Delivery of Bioactives in Skin
A technology called STAR particles that captures the ease-of-use of formulation
A technology called STAR particles that captures the ease-of-use of formulation additives and the efficacy of microneedles
To address the limitations of conventional skin delivery methods, Mark Prausnitz and Andrew Tadros from the School of Chemical and Biomolecular Engineering at Georgia Tech have developed a novel technology called STAR particles that captures the ease-of-use of formulation additives and the efficacy of microneedles. STAR particles are millimeter-scale particles with micron-scale projections (Fig. 1). These projections are similar in size and shape to conventional microneedles, which painlessly penetrate skin’s stratum corneum and dramatically increase skin permeability to exogenous molecules. From the perspective of the user, these holes are microscopic (i.e., 10 to 100 µm diameter) and therefore do not cause pain or irritation. However, these microscopic puncture sites are large enough to allow delivery of essentially any molecule – especially hydrophilic molecules and macromolecules (e.g., DNA/RNA-, protein-, and peptide-based therapies) – into skin. Moreover, since STAR particle skin products are indistinguishable to the user from conventional topicals, no training is needed and user acceptance is expected to be high. The simple end use, low cost, painless application and dramatically increased delivery of bioactive agents make STAR particles an attractive delivery technology with the potential to significantly broaden the range of therapeutic compounds that can be administered to skin.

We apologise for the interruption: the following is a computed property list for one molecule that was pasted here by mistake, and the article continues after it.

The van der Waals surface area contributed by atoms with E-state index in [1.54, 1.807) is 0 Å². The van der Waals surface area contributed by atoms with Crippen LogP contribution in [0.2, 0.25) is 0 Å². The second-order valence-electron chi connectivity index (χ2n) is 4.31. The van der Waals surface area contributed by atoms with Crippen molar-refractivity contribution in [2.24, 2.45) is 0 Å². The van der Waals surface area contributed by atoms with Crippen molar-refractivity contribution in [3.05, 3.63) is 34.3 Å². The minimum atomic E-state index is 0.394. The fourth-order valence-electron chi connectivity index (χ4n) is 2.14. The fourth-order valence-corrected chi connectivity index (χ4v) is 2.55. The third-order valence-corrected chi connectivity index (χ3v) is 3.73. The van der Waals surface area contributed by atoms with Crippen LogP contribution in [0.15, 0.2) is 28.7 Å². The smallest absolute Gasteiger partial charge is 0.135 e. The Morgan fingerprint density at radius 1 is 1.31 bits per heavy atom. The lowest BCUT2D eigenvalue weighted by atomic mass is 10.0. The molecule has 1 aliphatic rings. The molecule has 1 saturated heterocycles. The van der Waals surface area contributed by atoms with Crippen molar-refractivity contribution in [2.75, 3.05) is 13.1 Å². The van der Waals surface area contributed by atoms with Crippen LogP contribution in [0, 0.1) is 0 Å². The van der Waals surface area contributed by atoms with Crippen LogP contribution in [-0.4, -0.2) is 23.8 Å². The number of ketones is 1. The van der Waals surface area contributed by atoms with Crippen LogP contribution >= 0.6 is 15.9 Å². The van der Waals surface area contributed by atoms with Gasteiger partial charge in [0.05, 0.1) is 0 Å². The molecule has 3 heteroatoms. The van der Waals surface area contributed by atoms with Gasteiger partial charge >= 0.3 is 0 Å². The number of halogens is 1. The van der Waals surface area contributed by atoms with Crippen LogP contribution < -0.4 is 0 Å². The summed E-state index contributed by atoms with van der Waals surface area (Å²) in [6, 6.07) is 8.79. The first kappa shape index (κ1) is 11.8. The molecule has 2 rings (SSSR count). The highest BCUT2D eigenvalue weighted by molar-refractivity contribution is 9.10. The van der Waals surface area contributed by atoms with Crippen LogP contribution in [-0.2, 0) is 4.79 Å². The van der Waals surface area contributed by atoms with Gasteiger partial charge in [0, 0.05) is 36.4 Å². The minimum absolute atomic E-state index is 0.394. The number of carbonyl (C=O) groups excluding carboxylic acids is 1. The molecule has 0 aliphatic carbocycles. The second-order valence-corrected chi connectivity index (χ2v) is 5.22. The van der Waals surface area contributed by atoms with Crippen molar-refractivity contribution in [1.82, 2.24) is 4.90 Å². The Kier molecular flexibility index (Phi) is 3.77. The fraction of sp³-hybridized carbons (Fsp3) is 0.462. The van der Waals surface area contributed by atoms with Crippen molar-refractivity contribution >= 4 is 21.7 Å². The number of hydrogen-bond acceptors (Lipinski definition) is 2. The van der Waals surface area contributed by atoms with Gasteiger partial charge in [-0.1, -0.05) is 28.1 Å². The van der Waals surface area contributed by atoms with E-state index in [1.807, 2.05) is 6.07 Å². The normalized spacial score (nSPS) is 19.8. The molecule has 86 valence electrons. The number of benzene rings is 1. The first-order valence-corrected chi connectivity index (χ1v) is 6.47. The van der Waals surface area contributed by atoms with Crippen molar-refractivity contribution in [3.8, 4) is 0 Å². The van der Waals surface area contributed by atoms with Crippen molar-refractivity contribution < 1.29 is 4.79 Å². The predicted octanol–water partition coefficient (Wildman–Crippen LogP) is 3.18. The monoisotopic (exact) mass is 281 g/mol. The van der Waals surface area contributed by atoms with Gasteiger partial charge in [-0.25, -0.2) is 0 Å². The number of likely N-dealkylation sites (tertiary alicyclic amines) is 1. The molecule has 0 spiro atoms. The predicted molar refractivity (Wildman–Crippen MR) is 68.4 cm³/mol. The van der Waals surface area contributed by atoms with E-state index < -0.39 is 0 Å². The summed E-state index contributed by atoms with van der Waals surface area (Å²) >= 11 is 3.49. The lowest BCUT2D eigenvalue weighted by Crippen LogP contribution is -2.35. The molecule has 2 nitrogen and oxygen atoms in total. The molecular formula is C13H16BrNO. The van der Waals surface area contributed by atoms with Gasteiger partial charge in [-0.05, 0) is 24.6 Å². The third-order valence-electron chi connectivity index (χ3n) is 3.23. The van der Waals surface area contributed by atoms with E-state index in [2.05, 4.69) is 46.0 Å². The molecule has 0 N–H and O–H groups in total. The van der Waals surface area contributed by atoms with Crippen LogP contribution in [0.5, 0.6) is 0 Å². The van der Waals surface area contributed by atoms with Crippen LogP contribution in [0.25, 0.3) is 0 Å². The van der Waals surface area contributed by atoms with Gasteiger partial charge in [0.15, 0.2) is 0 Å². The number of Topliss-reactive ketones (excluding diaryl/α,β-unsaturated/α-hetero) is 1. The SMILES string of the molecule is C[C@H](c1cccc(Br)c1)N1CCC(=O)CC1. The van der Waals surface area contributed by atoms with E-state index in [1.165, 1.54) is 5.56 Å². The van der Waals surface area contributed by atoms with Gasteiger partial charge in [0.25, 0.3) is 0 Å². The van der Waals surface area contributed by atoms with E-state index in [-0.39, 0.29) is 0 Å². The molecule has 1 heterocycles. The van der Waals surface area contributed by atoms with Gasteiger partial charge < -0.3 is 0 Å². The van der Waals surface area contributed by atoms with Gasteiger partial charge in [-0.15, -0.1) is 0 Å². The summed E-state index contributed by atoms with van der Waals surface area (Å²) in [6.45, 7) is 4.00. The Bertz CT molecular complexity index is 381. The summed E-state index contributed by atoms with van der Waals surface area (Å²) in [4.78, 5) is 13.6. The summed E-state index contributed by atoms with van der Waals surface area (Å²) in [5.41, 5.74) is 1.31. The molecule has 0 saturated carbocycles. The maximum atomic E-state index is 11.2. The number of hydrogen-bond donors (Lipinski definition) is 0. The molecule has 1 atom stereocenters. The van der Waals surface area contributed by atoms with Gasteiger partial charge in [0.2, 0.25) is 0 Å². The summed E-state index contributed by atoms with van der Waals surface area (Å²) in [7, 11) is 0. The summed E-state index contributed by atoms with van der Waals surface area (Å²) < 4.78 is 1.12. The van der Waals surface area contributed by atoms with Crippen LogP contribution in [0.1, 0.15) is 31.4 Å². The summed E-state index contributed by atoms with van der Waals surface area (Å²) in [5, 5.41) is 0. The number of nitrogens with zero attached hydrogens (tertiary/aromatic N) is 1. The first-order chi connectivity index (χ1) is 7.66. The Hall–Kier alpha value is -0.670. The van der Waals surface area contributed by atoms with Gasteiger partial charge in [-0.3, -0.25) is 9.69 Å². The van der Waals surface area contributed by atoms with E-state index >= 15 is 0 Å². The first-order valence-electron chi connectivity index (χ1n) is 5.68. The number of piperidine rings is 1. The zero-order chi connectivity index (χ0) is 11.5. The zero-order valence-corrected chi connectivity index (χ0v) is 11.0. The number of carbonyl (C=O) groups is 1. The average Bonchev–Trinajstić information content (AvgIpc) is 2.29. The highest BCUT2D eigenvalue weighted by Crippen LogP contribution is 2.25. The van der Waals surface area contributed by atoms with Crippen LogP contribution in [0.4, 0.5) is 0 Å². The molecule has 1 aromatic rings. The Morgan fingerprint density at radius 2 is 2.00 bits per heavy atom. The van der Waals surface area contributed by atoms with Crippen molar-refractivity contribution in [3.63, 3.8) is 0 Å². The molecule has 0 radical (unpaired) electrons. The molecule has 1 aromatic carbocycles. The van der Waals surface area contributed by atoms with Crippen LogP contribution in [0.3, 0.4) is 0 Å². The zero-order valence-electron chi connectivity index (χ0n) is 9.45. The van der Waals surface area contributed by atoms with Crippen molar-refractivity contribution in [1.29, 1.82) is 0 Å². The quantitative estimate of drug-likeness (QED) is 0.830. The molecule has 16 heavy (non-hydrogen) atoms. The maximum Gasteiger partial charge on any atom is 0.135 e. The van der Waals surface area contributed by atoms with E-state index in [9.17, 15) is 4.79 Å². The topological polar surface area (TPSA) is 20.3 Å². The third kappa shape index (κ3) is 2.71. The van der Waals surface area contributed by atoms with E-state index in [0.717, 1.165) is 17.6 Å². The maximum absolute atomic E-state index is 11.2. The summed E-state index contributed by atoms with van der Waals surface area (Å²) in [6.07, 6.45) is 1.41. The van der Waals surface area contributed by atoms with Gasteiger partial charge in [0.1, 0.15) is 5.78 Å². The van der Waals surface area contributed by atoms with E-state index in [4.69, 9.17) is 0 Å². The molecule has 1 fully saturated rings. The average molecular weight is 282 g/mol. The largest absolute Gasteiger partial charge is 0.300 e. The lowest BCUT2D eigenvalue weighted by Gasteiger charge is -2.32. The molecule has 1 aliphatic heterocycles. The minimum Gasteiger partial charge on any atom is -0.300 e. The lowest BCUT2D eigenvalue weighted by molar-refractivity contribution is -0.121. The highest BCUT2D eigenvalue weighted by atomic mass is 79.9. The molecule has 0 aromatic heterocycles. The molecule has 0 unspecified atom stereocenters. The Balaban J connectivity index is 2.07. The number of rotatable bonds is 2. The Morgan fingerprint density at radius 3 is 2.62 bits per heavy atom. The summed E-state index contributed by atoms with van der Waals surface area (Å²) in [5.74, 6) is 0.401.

Novel and differentiated delivery technology demonstrated to significantly increase skin delivery. Large market potential and target population. Enable delivery of a broad array of molecules regardless of molecular weight or lipophilicity. Simple to use and indistinguishable from conventional topical skin products, thereby eliminating the need for user training. Painless and tolerated very well in initial human assessments. Inexpensive cost of goods and manufactured through readily scalable mass-production methods.
The dermatologic (e.g., treatment of psoriasis or eczema) and cosmeceutical (e.g., treatment of wrinkles or altering of skin tone) drug markets are predicted to grow to over $40B (2026) and $61B (2020), respectively. STAR particles, as a platform delivery technology, represent an opportunity to open the dermatological and cosmeceutical markets to a broad array of targeted bioactive compounds otherwise rendered inefficacious because of limited skin penetration. STAR particles have the potential to grow and add significant value to the skin care market.